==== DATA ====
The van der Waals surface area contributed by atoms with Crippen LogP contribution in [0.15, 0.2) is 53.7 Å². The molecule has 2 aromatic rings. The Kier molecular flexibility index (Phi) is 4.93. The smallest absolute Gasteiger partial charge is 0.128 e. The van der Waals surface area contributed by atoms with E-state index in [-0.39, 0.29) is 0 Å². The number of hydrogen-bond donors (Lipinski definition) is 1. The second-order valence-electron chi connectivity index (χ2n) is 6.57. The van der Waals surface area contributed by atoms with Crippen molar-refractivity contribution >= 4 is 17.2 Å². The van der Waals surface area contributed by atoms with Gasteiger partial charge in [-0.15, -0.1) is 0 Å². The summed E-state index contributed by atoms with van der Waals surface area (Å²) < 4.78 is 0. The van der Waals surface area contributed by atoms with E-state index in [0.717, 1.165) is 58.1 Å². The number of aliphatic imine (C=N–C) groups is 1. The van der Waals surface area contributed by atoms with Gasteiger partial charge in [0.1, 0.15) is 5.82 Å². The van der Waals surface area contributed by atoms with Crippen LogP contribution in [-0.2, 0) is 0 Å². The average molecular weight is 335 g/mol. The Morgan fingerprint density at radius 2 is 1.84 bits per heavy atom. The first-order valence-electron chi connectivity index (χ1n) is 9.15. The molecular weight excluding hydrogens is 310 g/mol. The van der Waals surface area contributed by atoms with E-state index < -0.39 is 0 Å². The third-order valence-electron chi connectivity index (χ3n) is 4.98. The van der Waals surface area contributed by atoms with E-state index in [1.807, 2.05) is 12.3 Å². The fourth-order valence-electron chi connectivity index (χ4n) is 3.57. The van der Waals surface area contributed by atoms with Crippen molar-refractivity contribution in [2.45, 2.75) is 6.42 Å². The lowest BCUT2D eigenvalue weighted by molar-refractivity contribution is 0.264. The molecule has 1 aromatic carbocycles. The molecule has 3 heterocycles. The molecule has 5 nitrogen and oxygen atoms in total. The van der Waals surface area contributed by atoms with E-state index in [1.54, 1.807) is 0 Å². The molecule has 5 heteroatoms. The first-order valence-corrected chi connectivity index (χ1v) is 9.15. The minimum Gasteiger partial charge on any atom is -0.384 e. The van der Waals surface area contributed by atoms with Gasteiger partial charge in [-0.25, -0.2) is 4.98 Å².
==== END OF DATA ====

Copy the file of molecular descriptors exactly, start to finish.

The van der Waals surface area contributed by atoms with Crippen LogP contribution in [0.15, 0.2) is 53.7 Å². The molecule has 2 aromatic rings. The Kier molecular flexibility index (Phi) is 4.93. The smallest absolute Gasteiger partial charge is 0.128 e. The van der Waals surface area contributed by atoms with E-state index in [-0.39, 0.29) is 0 Å². The number of hydrogen-bond donors (Lipinski definition) is 1. The second-order valence-electron chi connectivity index (χ2n) is 6.57. The van der Waals surface area contributed by atoms with Crippen molar-refractivity contribution >= 4 is 17.2 Å². The van der Waals surface area contributed by atoms with Gasteiger partial charge in [-0.15, -0.1) is 0 Å². The summed E-state index contributed by atoms with van der Waals surface area (Å²) < 4.78 is 0. The van der Waals surface area contributed by atoms with E-state index in [0.717, 1.165) is 58.1 Å². The number of aliphatic imine (C=N–C) groups is 1. The van der Waals surface area contributed by atoms with Gasteiger partial charge in [0.1, 0.15) is 5.82 Å². The van der Waals surface area contributed by atoms with Crippen LogP contribution in [-0.2, 0) is 0 Å². The average molecular weight is 335 g/mol. The Morgan fingerprint density at radius 2 is 1.84 bits per heavy atom. The first-order valence-electron chi connectivity index (χ1n) is 9.15. The molecular weight excluding hydrogens is 310 g/mol. The van der Waals surface area contributed by atoms with E-state index < -0.39 is 0 Å². The third-order valence-electron chi connectivity index (χ3n) is 4.98. The van der Waals surface area contributed by atoms with E-state index in [1.807, 2.05) is 12.3 Å². The fourth-order valence-electron chi connectivity index (χ4n) is 3.57. The van der Waals surface area contributed by atoms with Crippen molar-refractivity contribution in [2.45, 2.75) is 6.42 Å². The lowest BCUT2D eigenvalue weighted by molar-refractivity contribution is 0.264. The molecule has 1 aromatic carbocycles. The molecule has 3 heterocycles. The molecule has 5 nitrogen and oxygen atoms in total. The van der Waals surface area contributed by atoms with E-state index in [1.54, 1.807) is 0 Å². The molecule has 5 heteroatoms. The first-order valence-corrected chi connectivity index (χ1v) is 9.15. The minimum Gasteiger partial charge on any atom is -0.384 e. The van der Waals surface area contributed by atoms with Gasteiger partial charge in [-0.25, -0.2) is 4.98 Å².